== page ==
The History of InfoAge Science & History Museums

Oral Histories - Oral History of THEODORE C. VIARS

Interviewee: THEODORE C. VIARS 

Interviewer: Michael Ruane
Date: 1998?
Place: Camp Evans – 9039
Media: NTSC Video
Summary: Mr. Irv Bauman

TAPE 11

THEODORE C. VIARS

He worked in the Radar Division from 1951 thru 1967. He was a Navy Radio Operator for 3 1/2 yr. after civilian experience in Ham Radio. He had studied code, radio theory before he entered the Navy. He received anti-sub training at Key West, FLA. And Sonar School Training. In April 1942, he handled shipboard radio when he left Sonar to become a radio operator. After leaving the Navy, he attended Antioch College. Upon completion, his first job was with Eastman Kodak Company where he maintained production lines using applicable instrumentation. Then he worked in Mines Safety Appliance Co. in Pittsburgh, PA, where he explored detectors with the use of an electrical device measuring a resistance change to monitor explosions. Another job was with the instrumentation for Torpedo Guidance in Submarines.

After college graduation, thru a friend, he learned of and joined the labs here in April 1951. His first job here involved Electronic Display Equipment in use for Air Defense System at the Highlands. There was a Surveillance Radar in a dome there for aircraft contact. When attacks would occur from high altitude bombers, a “Missile Master” coped with that threat. The contractor for Missile Master was Glenn L. Martin. Ted did testing of Electronic Display Equipment at the time when tubes were about to be replaced by transistors. Missile Master provided a means for providing for the air defense commander, the distance, travel direction, and status of incoming aircraft. Ted referred to Gene Sheftelman, who described target information that would be displayed on a CRT with 14 pieces of information to include height, level, priority, direction from velocity vector, etc. This capability was demonstrated to military and private people concerned with Air Defense. Ted presented a paper in 1955 at the National Electronics Conference in Chicago on this subject. The Contractor for this system was AMF, Boston for 10 of the Missile Master System AN/FSG-2. GFP was furnished to the Martin Co. Army managed the contracts; Air Force managed the site locations. Ted traveled to the 10 locations to ascertain that site was compatible with Radar coverage (no obstruction). Among these sites were Highlands, Fort Lee, Md. (to protect the Washington DC area), Buffalo, Detroit, and Boston.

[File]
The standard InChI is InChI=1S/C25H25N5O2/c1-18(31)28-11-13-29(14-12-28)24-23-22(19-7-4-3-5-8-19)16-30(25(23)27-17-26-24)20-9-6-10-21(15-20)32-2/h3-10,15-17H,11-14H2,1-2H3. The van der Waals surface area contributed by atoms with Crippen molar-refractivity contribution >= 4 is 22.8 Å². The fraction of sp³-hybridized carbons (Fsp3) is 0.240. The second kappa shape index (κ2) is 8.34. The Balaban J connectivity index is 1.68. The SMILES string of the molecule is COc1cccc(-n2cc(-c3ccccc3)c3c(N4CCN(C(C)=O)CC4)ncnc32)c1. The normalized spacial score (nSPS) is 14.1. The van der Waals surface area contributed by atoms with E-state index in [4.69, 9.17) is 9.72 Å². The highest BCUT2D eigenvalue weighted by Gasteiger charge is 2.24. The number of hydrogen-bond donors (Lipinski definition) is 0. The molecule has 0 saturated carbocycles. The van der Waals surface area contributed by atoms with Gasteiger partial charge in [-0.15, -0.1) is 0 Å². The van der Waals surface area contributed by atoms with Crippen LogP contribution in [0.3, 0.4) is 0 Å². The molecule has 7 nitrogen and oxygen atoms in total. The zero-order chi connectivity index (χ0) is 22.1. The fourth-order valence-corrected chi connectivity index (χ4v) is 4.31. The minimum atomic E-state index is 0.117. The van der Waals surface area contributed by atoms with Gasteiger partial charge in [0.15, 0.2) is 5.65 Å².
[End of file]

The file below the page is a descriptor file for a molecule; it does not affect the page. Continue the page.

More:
For threat expansion to low altitude defense, the Molar System was developed by General Dynamics in 1955. Ted coordinated the technology of Missile Master, then the Molar System. The system was micromanaged by Missile Command in Huntsville, ALA. Ted assisted with the transistor GFP to Missile Command. Then difficulty with Electronics compatibility of the devices on the Molar Command Unit was identified when transmitted radar was wiped out due to a mobile carrier. The demise of the Molar System led to the development of the Long Range Ballistic System. A need arose for Operation Hardtech, a nuclear test on Johnson Island, 150 miles SW of Perl Harbor, where measurements of the effect of Nuclear tests were required. The assigned engineer became ill and Ted was assigned to the job. He helped set up the necessary equipment on two destroyers anchored of Johnson Island to include Radars and Photo Equipment for measurements. A detailed report was prepared on this work, coordinated with the Project Engineer.